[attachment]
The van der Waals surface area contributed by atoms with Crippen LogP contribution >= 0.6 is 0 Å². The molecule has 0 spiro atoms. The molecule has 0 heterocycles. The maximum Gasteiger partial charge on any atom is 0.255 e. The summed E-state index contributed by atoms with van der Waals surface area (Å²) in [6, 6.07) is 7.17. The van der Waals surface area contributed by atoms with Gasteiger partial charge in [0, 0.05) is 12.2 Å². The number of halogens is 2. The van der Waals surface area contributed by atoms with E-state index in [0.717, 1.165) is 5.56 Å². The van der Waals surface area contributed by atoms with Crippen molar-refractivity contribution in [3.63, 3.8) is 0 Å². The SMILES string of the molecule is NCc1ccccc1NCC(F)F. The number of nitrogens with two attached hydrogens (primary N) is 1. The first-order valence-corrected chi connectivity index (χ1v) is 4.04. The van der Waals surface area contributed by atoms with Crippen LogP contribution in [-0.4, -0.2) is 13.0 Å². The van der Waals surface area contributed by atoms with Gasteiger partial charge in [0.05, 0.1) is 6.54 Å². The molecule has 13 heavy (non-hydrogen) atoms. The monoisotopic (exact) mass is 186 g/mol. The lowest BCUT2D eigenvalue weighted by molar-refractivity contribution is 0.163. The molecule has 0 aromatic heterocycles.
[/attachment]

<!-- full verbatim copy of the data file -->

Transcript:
The van der Waals surface area contributed by atoms with Crippen LogP contribution >= 0.6 is 0 Å². The molecule has 0 spiro atoms. The molecule has 0 heterocycles. The maximum Gasteiger partial charge on any atom is 0.255 e. The summed E-state index contributed by atoms with van der Waals surface area (Å²) in [6, 6.07) is 7.17. The van der Waals surface area contributed by atoms with Gasteiger partial charge in [0, 0.05) is 12.2 Å². The number of halogens is 2. The van der Waals surface area contributed by atoms with E-state index in [0.717, 1.165) is 5.56 Å². The van der Waals surface area contributed by atoms with Crippen molar-refractivity contribution in [3.63, 3.8) is 0 Å². The SMILES string of the molecule is NCc1ccccc1NCC(F)F. The number of nitrogens with two attached hydrogens (primary N) is 1. The first-order valence-corrected chi connectivity index (χ1v) is 4.04. The van der Waals surface area contributed by atoms with Crippen LogP contribution in [-0.4, -0.2) is 13.0 Å². The van der Waals surface area contributed by atoms with Gasteiger partial charge in [0.05, 0.1) is 6.54 Å². The molecule has 13 heavy (non-hydrogen) atoms. The monoisotopic (exact) mass is 186 g/mol. The lowest BCUT2D eigenvalue weighted by molar-refractivity contribution is 0.163. The molecule has 0 aromatic heterocycles.